Valery A. Petrenko, Professor at Auburn University; graduated from Moscow State University, U.S.S.R (1972); received PhD and D.Sc. degrees in chemistry from the Institute of Organic Chemistry (1976) and Moscow State University, U.S.S.R (1988), Honor Ranks of Senior Scientist in Bioorganic Chemistry (1984) and Professor in Molecular Biology (1992) from the Government of the U.S.S.R. In 1977 he moved to Novosibirsk and worked as Junior and Senior Scientist (1977-1982), Laboratory Head (1982-1985), Associate Director for Research (1985-1989), Director of Institute, Vice President for Research and Professor (1989-1993) in Scientific Association Vector (Novosibirsk, Russia). In 1993 he joined the faculty of University of Missouri-Columbia as Visiting Professor and Research Professor, and in 2000 - Auburn University as Professor (2001). Dr. Petrenko pioneered polyvalent phage display technology and established research programs focused on development of diagnostic and therapeutic probes using phage display and phage nanobiotechnology. He is a Member of National Academy of Inventors Chapter (2013), Auburn University Research Initiative in Cancer (AURIC), National Cancer Institute (NCI) Alliance for Nanotechnology in Cancer (2009) and Phi Zeta Honor Society of Veterinary Medicine.
Development of precision medicines acting specifically at the site of disease has been a long sought goal for the last century, starting from pioneering works of Paul Ehrlich, who suggested the concept of site-directed chemotherapeutics or ‘magic bullet’. With the development of nanomedicines, significant progress towards this goal have been reached. In particular, active targeting has been proposed to enhance the therapeutic efficacy of nanomedicines. Unfolding the complexity of the tumor microenvironment has revealed additional biological barriers hindering efficacy of the targeted drug delivery. To overcome specific barriers, it was suggested to supply the tumor-targeting ligands with a combination of multiple ligands with appropriate functions. This trend in using ‘molecular cocktails’ will likely prevail as a necessity for success of actively targeted nanomedicines. To prove this new concept, we developed several actively targeted nanomedicine systems that explore ~500 fusion phage proteins in various specifically designed molecular selection schemes that are based on the desired outcome, for example, ability to bind cancer cellular receptors, penetrate into the cells, accommodate at specific cellular compartments, and ultimately—produce expected cytotoxic effect of the phage protein-targeted nanomedicines. We observed, however, that not all nanomedicine-linked phage protein specifically interacting with cancer cells can induce inhibition of tumor growth in vivo. These and other controversial results discussed recently in the literature, forced us to modify the traditional concept of drug targeting and suggest a novel paradigm called ‘drug navigation’. We used our proprietary polyvalent phage displayed ‘landscape’ peptide libraries to select clones with specificity to various cancer types, which resulted in generating phage protein fusions containing functional motifs with selectivity to various cellular phenotypes and discovery of ‘promiscuous’ multi-motif phage proteins targeted to different cellular receptors. Studying homology of hundreds thousands of binding phage-displayed peptides, we identified short linear motifs containing 3-4 amino acid residues, which accumulate in the displayed peptides during different rounds of selection. We hypothesized that these motifs serving as the elementary binding units in the processes of phage-involved molecular recognition would provide the solid theoretical basis for rational design of molecular probes for studying and control of various biological systems, including tumor microenvironment. Discovery of short motifs serving as elementary binding units during phage selection inspired us to propose the novel “addressed drug navigation” concept, which relies on the use of “molecular self-nav igating ligands”, selected from tissue-migrating polyvalent multi-motif landscape phage display libraries and accumulating ‘elementary binding units’ responsible for binding to different tissue cells, as illustrated in the Fig.1..This novel approach promises to replace the existing ‘point to point’ targeting concept for the novel ‘self-navigating’ drug delivery paradigm that can be used as a theoretical basis in development of a novel generation of molecular imaging probes and medications for precise and personal medicine.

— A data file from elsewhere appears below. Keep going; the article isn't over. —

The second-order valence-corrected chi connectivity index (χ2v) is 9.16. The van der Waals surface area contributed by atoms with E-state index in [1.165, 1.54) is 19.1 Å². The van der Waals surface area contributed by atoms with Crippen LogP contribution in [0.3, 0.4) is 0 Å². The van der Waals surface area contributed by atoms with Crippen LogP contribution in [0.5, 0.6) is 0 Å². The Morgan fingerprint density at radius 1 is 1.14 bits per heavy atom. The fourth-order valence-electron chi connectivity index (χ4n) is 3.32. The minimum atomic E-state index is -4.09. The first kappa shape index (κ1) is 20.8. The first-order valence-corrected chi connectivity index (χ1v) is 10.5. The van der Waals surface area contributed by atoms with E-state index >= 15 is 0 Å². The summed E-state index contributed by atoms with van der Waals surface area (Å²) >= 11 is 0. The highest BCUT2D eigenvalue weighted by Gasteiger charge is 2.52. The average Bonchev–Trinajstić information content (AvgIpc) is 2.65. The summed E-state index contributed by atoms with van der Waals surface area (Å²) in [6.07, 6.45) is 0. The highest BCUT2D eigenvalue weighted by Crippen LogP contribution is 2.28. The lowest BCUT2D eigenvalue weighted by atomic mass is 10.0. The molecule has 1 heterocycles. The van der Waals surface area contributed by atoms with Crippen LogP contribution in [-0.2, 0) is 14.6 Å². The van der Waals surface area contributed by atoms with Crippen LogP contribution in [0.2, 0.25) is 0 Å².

Audience will learn:
•How to use polyvalent phage-display libraries and other phage toolkits for development of targeted self-navigating multifunctional drug delivery vehicles;
•How to develop tissue-migrating multi-motif landscape phage probes by micro-biopanning in vivo of polyvalent landscape phage displayed libraries;
•How to use the databases of multifunctional peptides and elementary binding units in a rational design of self- navigating drug delivery systems in accordance with ‘Hub and Spoke’ delivery mode.;
•How to use polyvalent phage-display libraries in other areas of bioengineering (epitope discovery, vaccine development, molecular imaging, etc.)